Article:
How to Use a Diabetic Glucose Meter
Using a glucose meter is a daily routine for millions of people who have diabetes. A glucose meter is a device that measures the body’s sugar (glucose) levels. These devices have been around since the 1980’s. The purpose of these meters is to help people with diabetes to achieve the most normal results of glucose readings through accurate daily testing. This helps the primary care physician to make necessary changes needed to help the patient to achieve their goals. Daily testing also helps to avoid short term and long term diabetic complications. Glucose meters are also used for those who are diagnosed with hypoglycemia as well.
Steps to Using a Glucose Meter:
- To use a glucose meter you must insert a test strip into the slot indicated by the meter arrow
- Prick a clean finger, usually the thumb, digit or middle finger, with the lancet (needle) point. It is located at the opposite of where the strip enters the meter.
- Place the drop of blood onto the strip.
- The meter will automatically start reading the strip and in as little as 10 seconds a result will appear. This is usually a digital number that is displayed in the window section of the meter.
- Record all of the results throughout the day onto a log or data planner to have for future instances.
- Report any changes that are low or extremely high to your doctor. This could be a sign of health complications.
Each meter is different and the proper ways to use a meter can differ from one brand to another. Read the instructions carefully and familiarize yourself with the glucose meter. Be sure to always clean your finger before testing and that you do not use other areas for testing. The fingers provide the most accurate testing results.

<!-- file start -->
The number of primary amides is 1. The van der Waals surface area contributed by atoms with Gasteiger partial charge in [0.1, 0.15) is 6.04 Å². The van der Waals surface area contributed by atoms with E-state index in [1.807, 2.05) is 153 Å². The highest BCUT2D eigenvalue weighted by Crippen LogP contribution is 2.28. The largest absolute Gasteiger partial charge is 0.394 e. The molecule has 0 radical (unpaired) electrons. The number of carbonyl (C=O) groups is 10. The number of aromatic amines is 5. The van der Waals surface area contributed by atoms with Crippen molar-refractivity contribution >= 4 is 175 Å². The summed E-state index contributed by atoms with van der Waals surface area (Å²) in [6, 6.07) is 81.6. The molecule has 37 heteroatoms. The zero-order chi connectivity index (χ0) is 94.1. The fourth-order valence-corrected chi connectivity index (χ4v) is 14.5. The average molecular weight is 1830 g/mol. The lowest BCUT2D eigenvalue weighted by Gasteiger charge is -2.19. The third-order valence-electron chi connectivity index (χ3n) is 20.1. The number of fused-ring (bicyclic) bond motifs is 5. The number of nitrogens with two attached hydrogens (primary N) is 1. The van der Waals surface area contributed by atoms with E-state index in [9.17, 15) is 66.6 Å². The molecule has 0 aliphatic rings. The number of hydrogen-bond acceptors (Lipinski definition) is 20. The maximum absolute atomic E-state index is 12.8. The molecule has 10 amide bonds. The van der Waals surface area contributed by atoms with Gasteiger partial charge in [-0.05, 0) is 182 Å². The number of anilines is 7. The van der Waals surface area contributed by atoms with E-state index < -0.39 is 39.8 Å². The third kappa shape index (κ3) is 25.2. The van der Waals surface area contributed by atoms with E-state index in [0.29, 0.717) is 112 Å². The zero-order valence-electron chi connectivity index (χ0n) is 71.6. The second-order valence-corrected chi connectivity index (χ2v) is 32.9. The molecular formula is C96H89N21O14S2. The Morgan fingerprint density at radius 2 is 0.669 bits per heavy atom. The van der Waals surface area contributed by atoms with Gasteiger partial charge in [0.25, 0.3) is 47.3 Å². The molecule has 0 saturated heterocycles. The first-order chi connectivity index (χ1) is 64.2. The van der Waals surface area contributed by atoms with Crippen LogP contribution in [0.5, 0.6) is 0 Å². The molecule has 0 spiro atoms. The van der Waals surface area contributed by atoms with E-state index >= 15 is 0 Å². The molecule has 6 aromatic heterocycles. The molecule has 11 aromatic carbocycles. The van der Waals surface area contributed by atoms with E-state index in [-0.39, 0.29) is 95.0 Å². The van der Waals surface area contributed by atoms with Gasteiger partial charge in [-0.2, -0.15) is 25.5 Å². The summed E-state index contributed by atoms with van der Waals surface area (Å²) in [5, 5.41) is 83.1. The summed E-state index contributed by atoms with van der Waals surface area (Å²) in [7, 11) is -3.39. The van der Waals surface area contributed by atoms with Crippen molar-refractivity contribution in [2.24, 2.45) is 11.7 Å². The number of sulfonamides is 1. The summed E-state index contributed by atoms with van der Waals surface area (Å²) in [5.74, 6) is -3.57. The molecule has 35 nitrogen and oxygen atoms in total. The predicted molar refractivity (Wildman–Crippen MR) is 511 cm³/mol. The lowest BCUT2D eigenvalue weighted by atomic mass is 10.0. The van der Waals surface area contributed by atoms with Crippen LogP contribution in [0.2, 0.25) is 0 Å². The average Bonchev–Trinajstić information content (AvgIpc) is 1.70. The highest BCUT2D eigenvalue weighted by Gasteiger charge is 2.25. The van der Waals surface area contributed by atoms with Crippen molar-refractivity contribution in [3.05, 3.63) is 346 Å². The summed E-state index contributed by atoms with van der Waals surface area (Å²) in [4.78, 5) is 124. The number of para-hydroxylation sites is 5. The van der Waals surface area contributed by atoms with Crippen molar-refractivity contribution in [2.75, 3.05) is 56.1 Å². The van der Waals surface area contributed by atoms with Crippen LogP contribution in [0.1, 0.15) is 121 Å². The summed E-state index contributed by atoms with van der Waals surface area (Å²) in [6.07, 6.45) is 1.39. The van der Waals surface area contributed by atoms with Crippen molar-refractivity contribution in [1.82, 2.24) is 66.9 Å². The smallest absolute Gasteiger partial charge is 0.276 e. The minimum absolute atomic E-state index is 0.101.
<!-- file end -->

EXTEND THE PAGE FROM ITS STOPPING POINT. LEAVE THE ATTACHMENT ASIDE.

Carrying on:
The ADA (American Diabetes Association) recommends that the acceptable normal levels of blood glucose readings should be between 70-130 mg/gl before meals. And 1 to 2 hours after meals, the blood glucose levels should be <180 mg/gl. The goal is to keep your sugar levels at a steady range. You do not want results that indicate the levels are spiking too high or dropping too low. Picture in your mind a straight level road. Then picture a road with hills that go up and down. A car works less driving on a level road compared to having to work harder to adjust to the different levels of a road with hills. The same concept is applied to the body when dealing with diabetes. Major fluctuations in glucose levels increase diabetic related medical complications. Keeping a steady range reduces the risk of medical complications and leads to a healthier life.
Make sure that the glucose meter brand is the same as the strip brands used. If you use a different brand of testing strips that are not the same as the glucose meter, it can result in inaccurate readings. Always use the specified brand of test strips to avoid false readings or meter malfunctions. Only buy an FDA approved glucose meter and strips. The FDA regulated and approved these brands for proper accuracy. Production control of the meters has also been regulated for the safety for people with diabetes.
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